Giving to Charity Has Great Benefits
Giving to your church is a call from God. There are many scriptures in both the Old and New Testaments that give us God’s direction to generously support His church.
But the need for giving and for generosity goes much deeper. The call of God is also for believers to help those in need. Proverbs 29:7 states that generosity to the poor will be repaid by the Lord. God’s Word tells us to give generously, to give joyfully, and to support both our church and those in need. Jesus said to His disciples “when you give” not “if you give” (Matthew 6:2). Christian giving is an opportunity and a privilege. Paul wrote that “God loves a cheerful giver.”
Giving should always be from the heart, not from a feeling of compulsion or pressure. However, there is no reason why your giving should not be done in a manner that gives you the greatest tax benefits and at the same time, gives the greatest amount of your gift to the charity and not the government. To understand this, consider the following:
Non-Cash Donations Potentially Have the Greatest Tax Benefit
The most common gift is cash. The next most common is used household items such as clothing, furniture and electronics. But cash is often the least tax-wise gift because your available cash is normally after-tax cash, meaning you have already paid taxes on it. Instead of cash, consider these options:
- Real Estate
If you own real estate that has appreciated in value since the date of purchase, not only can you deduct the fair market value of the property (if you have owned it for at least one year), but you can also avoid paying capital gains tax on the amount of the appreciation. Normally, appreciated property is subject to capital gains tax upon sale. But for donations to charities, there is an exception. You get the benefit of the appreciation in your deduction and pay no capital gains taxes!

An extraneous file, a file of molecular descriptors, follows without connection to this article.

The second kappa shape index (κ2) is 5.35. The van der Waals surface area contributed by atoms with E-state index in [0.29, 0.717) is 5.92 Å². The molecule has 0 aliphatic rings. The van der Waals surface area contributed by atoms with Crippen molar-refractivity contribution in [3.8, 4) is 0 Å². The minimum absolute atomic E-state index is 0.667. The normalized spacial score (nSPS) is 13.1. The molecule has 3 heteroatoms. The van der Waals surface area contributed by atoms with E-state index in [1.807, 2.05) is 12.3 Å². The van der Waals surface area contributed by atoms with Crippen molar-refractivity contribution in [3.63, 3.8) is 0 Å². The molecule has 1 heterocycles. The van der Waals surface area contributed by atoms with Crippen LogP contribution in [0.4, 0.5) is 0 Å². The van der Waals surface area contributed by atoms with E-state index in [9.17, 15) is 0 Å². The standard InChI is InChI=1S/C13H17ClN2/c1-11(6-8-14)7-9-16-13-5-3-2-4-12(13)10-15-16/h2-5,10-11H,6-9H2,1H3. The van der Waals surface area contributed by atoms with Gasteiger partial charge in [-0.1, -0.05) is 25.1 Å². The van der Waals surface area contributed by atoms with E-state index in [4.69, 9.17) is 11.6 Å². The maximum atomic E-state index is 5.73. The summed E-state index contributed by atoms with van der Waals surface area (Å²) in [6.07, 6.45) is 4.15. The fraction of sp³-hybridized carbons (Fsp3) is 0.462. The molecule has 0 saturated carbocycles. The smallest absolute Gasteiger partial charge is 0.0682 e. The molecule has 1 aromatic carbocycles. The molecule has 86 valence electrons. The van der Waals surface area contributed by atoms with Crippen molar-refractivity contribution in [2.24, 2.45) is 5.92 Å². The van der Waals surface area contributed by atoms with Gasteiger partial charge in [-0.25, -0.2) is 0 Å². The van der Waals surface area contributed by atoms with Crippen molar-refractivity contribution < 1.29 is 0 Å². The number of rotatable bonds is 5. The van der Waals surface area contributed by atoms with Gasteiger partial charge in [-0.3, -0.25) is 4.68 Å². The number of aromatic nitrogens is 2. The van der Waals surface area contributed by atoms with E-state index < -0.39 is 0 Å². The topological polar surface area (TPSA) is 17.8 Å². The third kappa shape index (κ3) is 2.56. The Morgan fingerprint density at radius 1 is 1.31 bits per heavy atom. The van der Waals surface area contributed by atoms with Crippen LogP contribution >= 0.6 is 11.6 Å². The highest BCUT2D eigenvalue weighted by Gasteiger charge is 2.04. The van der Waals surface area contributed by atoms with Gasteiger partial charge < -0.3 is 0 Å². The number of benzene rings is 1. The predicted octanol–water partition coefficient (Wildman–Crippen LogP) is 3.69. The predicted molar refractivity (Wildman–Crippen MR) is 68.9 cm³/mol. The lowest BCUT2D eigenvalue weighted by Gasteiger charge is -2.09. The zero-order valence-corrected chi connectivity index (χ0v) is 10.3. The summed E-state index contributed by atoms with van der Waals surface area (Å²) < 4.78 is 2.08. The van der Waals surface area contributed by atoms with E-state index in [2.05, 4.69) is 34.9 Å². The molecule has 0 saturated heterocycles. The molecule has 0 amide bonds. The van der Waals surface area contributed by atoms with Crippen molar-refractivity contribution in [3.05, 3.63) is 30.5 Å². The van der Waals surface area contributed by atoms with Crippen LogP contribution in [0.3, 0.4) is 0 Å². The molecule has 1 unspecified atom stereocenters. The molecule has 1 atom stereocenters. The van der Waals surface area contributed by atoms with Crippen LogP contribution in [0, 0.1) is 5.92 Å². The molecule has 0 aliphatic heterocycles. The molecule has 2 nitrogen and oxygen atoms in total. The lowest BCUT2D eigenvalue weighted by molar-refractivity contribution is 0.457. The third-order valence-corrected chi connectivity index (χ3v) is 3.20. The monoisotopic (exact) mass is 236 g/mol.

If you own stock that has appreciated in value since the date of purchase, you deduct the current market value of the stocks (if you have owned it for at least one year), and also avoid paying capital gains tax on the amount of the appreciation. As with real estate, you get the benefit of the appreciation in your deduction and pay no capital gains taxes!
- IRAs and Qualified Retirement Plans
You may be able to list a charity as a beneficiary or contingent beneficiary of an IRA or other qualified retirement plan. There is also another tax tool called a charitable IRA rollover. An IRA rollover, or Qualified Charitable Distribution (QCD), comes from a special provision in the tax code allowing certain donors to exclude from taxable income and count toward their Required Minimum Distribution (RMD) certain transfers of IRA assets that are made directly to public charities, including Idlewild Baptist Church. Contributions like this are complex and require professional assistance.
- Required Minimum Distributions
Required Minimum Distributions from IRA’s begin when you reach age 70 ½. There are times when that income from an IRA may put you into a higher bracket. The additional income may cause you to end up with less money; not more. While you cannot donate the entire IRA to a charity under current law, you can donate the some or all of the RMD payment and receive a deduction that will keep you in the same tax bracket.